Recently, we’ve been spending time discussing this challenge with the folks at Indix, an innovator in the product intelligence space, to find ways to help businesses improve their product information quality. For background, Indix is building the world’s largest database of product information and currently tracks over 600 million products, over 600,000 seller, over 40,000 brands, over 10,000 attributes across over 6,000 categories. (source: Indix.com)
Indix takes all of that data, then cleanses and normalizes it and breaks it down into two types of product information — offers data and catalog data. The offers data includes all the dynamic information related to the sale of a product such as the number of stores at which it is sold, price history, promotions, channels, availability, and shipping. The catalog data comprises relatively unchanging product information, such as brand, images, descriptions, specifications, attributes, tags, and facets.
We’ve been talking with the Indix team about how powerful it could be to integrate product intelligence directly into the Informatica PIM. Just imagine if Informatica customers could seamlessly bring in relevant offers and catalog content into the PIM through a direct connection to the Indix Product Intelligence Platform and begin using market and competitive data immediately.
What do you think?
We’re going to be at NRF and meet selected people to discuss more. If you like the idea, or have some feedback on the concept, let us know. We’d love to see you while we’re there and talk further about this idea with you.
In my point of view, heavily influenced by the customers and analyst I am meeting, these 5 trends are impacting omnichannel commerce for better personalization and customer experience in 2015 and beyond.
- Issue of the informed purchase journey: A Google study (*Google ZMOT Handbook) shows that, on average, across all categories, shoppers use 10.4 sources of information to make a decision. This includes, among other things, watching TV ads, looking up manufacturer websites, talking to family and friends, reading reviews, and checking Amazon. Customers are increasingly visiting websites across multiple devices, and the final location where they make a purchase can be very different from the initial point of interaction. When do they have enough information to buy?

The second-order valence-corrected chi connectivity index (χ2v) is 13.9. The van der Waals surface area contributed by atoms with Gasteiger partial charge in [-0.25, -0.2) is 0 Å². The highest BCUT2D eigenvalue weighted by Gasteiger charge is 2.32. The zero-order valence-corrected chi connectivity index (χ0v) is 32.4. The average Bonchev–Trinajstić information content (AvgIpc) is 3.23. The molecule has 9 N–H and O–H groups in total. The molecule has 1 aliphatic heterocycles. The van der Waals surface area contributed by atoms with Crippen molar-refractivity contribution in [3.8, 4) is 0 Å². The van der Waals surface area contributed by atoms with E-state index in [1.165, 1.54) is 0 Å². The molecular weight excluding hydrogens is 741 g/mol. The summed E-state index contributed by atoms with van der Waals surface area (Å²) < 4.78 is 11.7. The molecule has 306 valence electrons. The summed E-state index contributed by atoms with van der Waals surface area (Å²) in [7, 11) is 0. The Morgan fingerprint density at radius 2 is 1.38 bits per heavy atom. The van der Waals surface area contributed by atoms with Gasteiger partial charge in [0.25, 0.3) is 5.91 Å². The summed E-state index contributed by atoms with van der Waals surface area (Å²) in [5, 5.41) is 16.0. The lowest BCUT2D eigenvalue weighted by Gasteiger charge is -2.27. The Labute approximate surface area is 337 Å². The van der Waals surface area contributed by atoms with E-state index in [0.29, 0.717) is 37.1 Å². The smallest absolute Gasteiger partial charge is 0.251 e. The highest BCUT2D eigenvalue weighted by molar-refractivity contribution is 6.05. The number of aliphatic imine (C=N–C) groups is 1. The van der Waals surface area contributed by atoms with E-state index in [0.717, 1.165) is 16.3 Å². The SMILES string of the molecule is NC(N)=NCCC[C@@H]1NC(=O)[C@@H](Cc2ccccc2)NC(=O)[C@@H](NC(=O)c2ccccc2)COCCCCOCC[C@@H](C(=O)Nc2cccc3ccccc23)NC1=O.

- Three levels of Trust : Customer expect three levels of trust – SOCIAL TRUST, PRODUCT TRUST and BRAND TRUST. Social trust: means what do my friends recommend? Conversions go up by 133%* when trusted people recommend products. Brands and retailers can sell more with relevant information, including social data (aggregating and reusing). Sorry but this is again one more votum for tanking BIG DATA seriously. I believe customer-centric organizations are going to use a combination of data management and big data analytics to improve the quality and accelerate the business value of their big data projects. In particular, companies will apply these capabilities to greatly improve their ability to acquire, retain and grow their customer share of wallet with more personalized marketing. For example, one insurance company we work wants to better understand their customers, household and prospects through real-time customer and prospect profiling on Hadoop. This data management and big data analytics initiative will improve their marketing campaign effectiveness by targeting specific people with relevant offers. They will be able to answer questions such as:
- How many of these people are customers vs. prospects?
- Who else lives in this household?
- Which products do they already have?
- What relationships do they have with other customers, beneficiaries, prospects, agents?
- Which offers have they responded to that we sent them in the past?
- What life events, changes to address, income or employment have they experienced?
- Which customers are likely to churn?
Product trust: which products shall we offer for which price? Or the customer wants to know if he buys the latest version of the digital radio or the cable. Companies need quicker insights for taking decisions on their assortment, prices and compelling contentr and for better customer facing service.
Brand trust: the brand experience is so important. Brands and retailers need to be more efficient when creating market ready products, with videos, content and all what creates emotions.